Tuesday, June 27, 2006

Making the PS3

Here's an excerpt from an article over at Business Week Online:
Toshiba is gunning for an early lead in the high-stakes battle for share in the market for the newest high-definition DVD players... It's also selling the machines at a loss.

That's the verdict of market research firm iSuppli, which carried out a so-called teardown of the machine, picking it apart to determine what's inside and how much it cost to build. iSuppli analyst Chris Crotty reckons the internal electronics cost about $674, bringing the total to more than $700 when components such as packaging and manufacturing are included.The players sell through retailers like Best Buy and Target for $499, leaving Toshiba with a per-unit loss of $200 or more.

That's interesting, but what is most interesting is something that isn't even mentioned in the article. If an HD-DVD player costs $700 to make, what in the world does it cost to make the PS3?

Here is the data we have to work with. An HD-DVD player is selling for $500. The first Blu-Ray player to hit the market (made by Samsung) isn't really considered a "high-end" Blu-Ray player and it's selling for $999. The PS3, which includes not only a Blu-Ray drive but also the Cell processor and everything else that makes it a game machine, is selling for $599.

So what exactly could the Samsung player have that the PS3 doesn't? Upconversion of standard definition DVD's, possibly, since the Samsung upconverts (over the HDMI connection only, not component) and I haven't seen that mentioned as a PS3 feature (which is a serious omission, by the way, if it's not included), but that technology has been around for several years and shouldn't be a huge cost factor. I don't see much else, though, and I seriously doubt that Samsung is selling their player at any more than a bare minimum above cost.

Sony desperately needs mass consumer acceptance of Blu-Ray, because they desperately need to win the format war--controlling the format would be tremendously profitable, and it's a format that could exist for decade or more. If Blu-Ray loses, not only do they miss out on that revenue stream, but it could also seriously damage market share for the PS3. In other words, they've positioned themselves where they have to win.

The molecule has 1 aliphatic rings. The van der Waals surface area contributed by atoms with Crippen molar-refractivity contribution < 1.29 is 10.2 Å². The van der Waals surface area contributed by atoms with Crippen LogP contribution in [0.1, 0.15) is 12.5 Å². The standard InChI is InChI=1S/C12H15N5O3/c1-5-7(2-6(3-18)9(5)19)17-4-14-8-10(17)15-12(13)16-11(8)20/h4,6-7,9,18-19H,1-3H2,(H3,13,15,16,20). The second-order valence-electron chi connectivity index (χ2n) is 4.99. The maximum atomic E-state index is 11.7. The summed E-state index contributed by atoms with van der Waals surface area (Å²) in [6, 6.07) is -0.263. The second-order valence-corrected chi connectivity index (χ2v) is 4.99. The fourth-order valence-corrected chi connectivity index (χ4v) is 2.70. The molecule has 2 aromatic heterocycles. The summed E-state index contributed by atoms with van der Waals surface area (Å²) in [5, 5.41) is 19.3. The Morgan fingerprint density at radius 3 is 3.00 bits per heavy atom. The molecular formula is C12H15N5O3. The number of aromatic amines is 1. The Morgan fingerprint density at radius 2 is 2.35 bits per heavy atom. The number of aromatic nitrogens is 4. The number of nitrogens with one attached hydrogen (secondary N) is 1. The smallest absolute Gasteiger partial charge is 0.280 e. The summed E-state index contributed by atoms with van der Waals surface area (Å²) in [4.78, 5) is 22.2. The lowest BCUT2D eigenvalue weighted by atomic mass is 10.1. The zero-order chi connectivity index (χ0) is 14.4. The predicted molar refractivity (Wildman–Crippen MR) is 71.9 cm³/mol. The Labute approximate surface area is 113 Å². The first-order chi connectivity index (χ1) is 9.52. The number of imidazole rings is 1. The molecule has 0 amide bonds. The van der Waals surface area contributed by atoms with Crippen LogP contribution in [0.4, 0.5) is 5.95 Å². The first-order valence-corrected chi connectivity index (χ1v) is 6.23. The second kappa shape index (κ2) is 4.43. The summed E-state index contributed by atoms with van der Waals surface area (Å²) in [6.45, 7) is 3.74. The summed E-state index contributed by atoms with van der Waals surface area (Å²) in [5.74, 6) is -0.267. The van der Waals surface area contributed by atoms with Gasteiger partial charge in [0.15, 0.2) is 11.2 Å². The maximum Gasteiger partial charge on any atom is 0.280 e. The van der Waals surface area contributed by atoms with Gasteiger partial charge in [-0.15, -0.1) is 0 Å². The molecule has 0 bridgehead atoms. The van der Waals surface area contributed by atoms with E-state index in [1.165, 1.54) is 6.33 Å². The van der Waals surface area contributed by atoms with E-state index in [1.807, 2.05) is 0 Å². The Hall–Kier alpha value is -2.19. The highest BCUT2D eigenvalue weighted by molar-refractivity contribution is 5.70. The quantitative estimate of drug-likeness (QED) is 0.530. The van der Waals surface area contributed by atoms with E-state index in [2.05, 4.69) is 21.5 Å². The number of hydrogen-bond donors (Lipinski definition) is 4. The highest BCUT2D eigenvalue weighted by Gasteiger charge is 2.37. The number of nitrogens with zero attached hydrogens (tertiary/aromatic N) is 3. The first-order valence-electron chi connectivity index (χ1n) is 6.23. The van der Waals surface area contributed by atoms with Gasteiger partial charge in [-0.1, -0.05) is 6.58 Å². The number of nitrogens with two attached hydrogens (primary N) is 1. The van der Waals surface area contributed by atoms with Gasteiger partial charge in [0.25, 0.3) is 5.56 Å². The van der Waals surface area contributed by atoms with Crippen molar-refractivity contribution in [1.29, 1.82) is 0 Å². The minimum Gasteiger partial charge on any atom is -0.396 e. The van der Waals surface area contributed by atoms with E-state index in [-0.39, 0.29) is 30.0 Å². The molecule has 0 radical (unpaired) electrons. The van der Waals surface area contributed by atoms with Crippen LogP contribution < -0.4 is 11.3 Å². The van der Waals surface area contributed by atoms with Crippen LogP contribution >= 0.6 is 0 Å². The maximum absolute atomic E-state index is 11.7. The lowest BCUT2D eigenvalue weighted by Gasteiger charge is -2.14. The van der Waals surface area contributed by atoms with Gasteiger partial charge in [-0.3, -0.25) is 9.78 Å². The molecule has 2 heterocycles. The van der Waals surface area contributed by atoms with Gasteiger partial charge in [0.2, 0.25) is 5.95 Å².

That's why I strongly believe that, at a bare minimum, the PS3 is costing Sony $900 a unit. It might well be over $1000. If an HD-DVD player is costing $700 to make, a $300 delta seems entirely reasonable. And Sony wouldn't have announced a $599 price point--which they know is absolutely wrong strategically--unless they were already losing a fortune at that price.

That's why all these articles about Sony are incorrect. This isn't their strategy--it's a corner.

From the long view, it looked perfect. Here's what Sony was thinking:
1. We have an unassailable position in the video game market.
2. We need to win the high-definition DVD format war, because it's a win that would last a decade or more.
3. We can win #2 by making it part of #1.

In the long view, that's a great strategy. And it looked like a brilliant strategy right up until the point Sony realized that the PS3 cost $300 more to build than they expected.

Make no mistake: at $399, the PS3 does result in Sony winning the HD format war. Here's what Sony never considered, though: at $599, it might well lose them the format war. Again, though, they're backed into a corner--they can't absorb another $100-$200 loss per unit when they're already losing at least $300.

Hardware costs have backed them into a corner. So when these Sony executives say the ridiculous things that they're saying, that's not part of a strategy--it's panic. It's feeling the wall against their back.

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